Administrative Systems Access Point (ASAP) project In order to enhance the security of our desktop computing environment, engineers and systems administrators from L&IT have developed the "Administrative Systems Access Point." This virtualized environment allows us to provide access to Banner and other essential information systems in a secure and highly accessible way. Our ASAP project was featured in a recent article in Educause Review Online: http://www.educause.edu/ero/article/security-dilemma-desktop-access-erp-systems
Computing and Classroom Technology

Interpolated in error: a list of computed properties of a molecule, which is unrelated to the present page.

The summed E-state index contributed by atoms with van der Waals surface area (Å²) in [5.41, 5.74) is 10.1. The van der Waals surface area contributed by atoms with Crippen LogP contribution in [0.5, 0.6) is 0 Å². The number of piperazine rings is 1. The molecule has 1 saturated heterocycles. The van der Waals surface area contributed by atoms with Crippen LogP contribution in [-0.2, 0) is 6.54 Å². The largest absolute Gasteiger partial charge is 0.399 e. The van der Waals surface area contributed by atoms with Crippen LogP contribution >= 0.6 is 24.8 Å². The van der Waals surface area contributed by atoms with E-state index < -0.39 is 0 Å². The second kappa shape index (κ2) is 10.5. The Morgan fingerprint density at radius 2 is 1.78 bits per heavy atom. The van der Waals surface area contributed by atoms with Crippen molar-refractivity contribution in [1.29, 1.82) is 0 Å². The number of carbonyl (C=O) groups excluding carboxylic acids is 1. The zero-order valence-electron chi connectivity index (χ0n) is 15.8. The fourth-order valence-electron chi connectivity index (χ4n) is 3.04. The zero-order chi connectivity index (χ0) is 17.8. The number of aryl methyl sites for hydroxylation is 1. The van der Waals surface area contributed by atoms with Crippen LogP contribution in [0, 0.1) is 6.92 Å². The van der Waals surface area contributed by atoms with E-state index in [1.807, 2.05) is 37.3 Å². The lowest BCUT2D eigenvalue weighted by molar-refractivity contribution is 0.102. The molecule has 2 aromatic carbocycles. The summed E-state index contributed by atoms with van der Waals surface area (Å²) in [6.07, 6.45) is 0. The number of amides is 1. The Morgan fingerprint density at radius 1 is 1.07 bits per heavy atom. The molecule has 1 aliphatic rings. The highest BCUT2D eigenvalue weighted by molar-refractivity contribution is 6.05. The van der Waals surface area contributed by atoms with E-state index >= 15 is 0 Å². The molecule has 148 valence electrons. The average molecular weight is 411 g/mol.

L&IT continued its annual upgrade of pedagogical technology in one auditorium plus a number of classrooms to include widescreen projection, improved digital touch control systems, and multi-region Blu-ray players. Upgraded classrooms included six on the ground floor of Coleman, three in Vaughan Literature, and one in Dana Engineering. Rooke Auditorium gained the improvements listed above plus dual projection with the capability of projecting two independent sources if needed. In addition, the Langone Center's Gallery Theater is now equipped with high-resolution, widescreen projection, a top-of-the-line Blu-ray player, and surround sound, providing a campus venue for a more cinematic experience. The new Coleman Foreign Languages Hearth is both a performance and collaboration space with computer projection, speech reinforcement and a flat screen television that includes media sharing and technology integration in the collaborative area. A Media Lab suite was installed in the basement of Marts Hall to facilitate the production of video projects, including film production and digital editing. Projection and control systems we installed in both the new Coleman costume shop and the Vaughan Literature archaeology lab.